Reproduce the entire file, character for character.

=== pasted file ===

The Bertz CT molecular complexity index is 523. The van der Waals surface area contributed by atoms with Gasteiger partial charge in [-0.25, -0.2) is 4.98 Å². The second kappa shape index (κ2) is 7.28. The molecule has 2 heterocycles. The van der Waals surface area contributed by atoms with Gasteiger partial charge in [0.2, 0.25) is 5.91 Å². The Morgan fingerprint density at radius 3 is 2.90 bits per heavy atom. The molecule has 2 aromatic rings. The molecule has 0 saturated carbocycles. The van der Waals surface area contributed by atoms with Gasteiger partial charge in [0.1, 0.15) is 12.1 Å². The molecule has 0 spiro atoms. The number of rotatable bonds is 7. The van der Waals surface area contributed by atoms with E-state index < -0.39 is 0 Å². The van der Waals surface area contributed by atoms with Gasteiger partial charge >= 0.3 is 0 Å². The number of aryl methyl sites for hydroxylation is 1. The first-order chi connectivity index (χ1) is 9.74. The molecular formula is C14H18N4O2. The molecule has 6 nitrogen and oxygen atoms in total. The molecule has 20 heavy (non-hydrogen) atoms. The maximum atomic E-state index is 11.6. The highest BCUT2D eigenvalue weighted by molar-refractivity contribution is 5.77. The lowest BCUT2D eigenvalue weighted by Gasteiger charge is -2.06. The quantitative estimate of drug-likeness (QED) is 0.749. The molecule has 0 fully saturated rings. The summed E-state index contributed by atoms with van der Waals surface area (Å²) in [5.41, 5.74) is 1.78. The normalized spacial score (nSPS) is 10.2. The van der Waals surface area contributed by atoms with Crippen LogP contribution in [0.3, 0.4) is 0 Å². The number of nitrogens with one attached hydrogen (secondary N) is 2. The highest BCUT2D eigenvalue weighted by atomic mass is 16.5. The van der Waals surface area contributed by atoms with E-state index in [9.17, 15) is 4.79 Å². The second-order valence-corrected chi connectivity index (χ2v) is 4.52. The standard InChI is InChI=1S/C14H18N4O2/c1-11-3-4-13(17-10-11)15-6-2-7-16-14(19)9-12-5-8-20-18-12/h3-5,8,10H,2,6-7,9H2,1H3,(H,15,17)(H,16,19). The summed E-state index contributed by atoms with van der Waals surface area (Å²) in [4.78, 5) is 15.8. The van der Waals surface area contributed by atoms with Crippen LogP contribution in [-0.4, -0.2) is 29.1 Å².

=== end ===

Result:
The Bertz CT molecular complexity index is 523. The van der Waals surface area contributed by atoms with Gasteiger partial charge in [-0.25, -0.2) is 4.98 Å². The second kappa shape index (κ2) is 7.28. The molecule has 2 heterocycles. The van der Waals surface area contributed by atoms with Gasteiger partial charge in [0.2, 0.25) is 5.91 Å². The Morgan fingerprint density at radius 3 is 2.90 bits per heavy atom. The molecule has 2 aromatic rings. The molecule has 0 saturated carbocycles. The van der Waals surface area contributed by atoms with Gasteiger partial charge in [0.1, 0.15) is 12.1 Å². The molecule has 0 spiro atoms. The number of rotatable bonds is 7. The van der Waals surface area contributed by atoms with E-state index < -0.39 is 0 Å². The van der Waals surface area contributed by atoms with Gasteiger partial charge >= 0.3 is 0 Å². The number of aryl methyl sites for hydroxylation is 1. The first-order chi connectivity index (χ1) is 9.74. The molecular formula is C14H18N4O2. The molecule has 6 nitrogen and oxygen atoms in total. The molecule has 20 heavy (non-hydrogen) atoms. The maximum atomic E-state index is 11.6. The highest BCUT2D eigenvalue weighted by molar-refractivity contribution is 5.77. The lowest BCUT2D eigenvalue weighted by Gasteiger charge is -2.06. The quantitative estimate of drug-likeness (QED) is 0.749. The molecule has 0 fully saturated rings. The summed E-state index contributed by atoms with van der Waals surface area (Å²) in [5.41, 5.74) is 1.78. The normalized spacial score (nSPS) is 10.2. The van der Waals surface area contributed by atoms with Crippen LogP contribution in [0.3, 0.4) is 0 Å². The number of nitrogens with one attached hydrogen (secondary N) is 2. The highest BCUT2D eigenvalue weighted by atomic mass is 16.5. The van der Waals surface area contributed by atoms with E-state index in [9.17, 15) is 4.79 Å². The second-order valence-corrected chi connectivity index (χ2v) is 4.52. The standard InChI is InChI=1S/C14H18N4O2/c1-11-3-4-13(17-10-11)15-6-2-7-16-14(19)9-12-5-8-20-18-12/h3-5,8,10H,2,6-7,9H2,1H3,(H,15,17)(H,16,19). The summed E-state index contributed by atoms with van der Waals surface area (Å²) in [4.78, 5) is 15.8. The van der Waals surface area contributed by atoms with Crippen LogP contribution in [-0.4, -0.2) is 29.1 Å².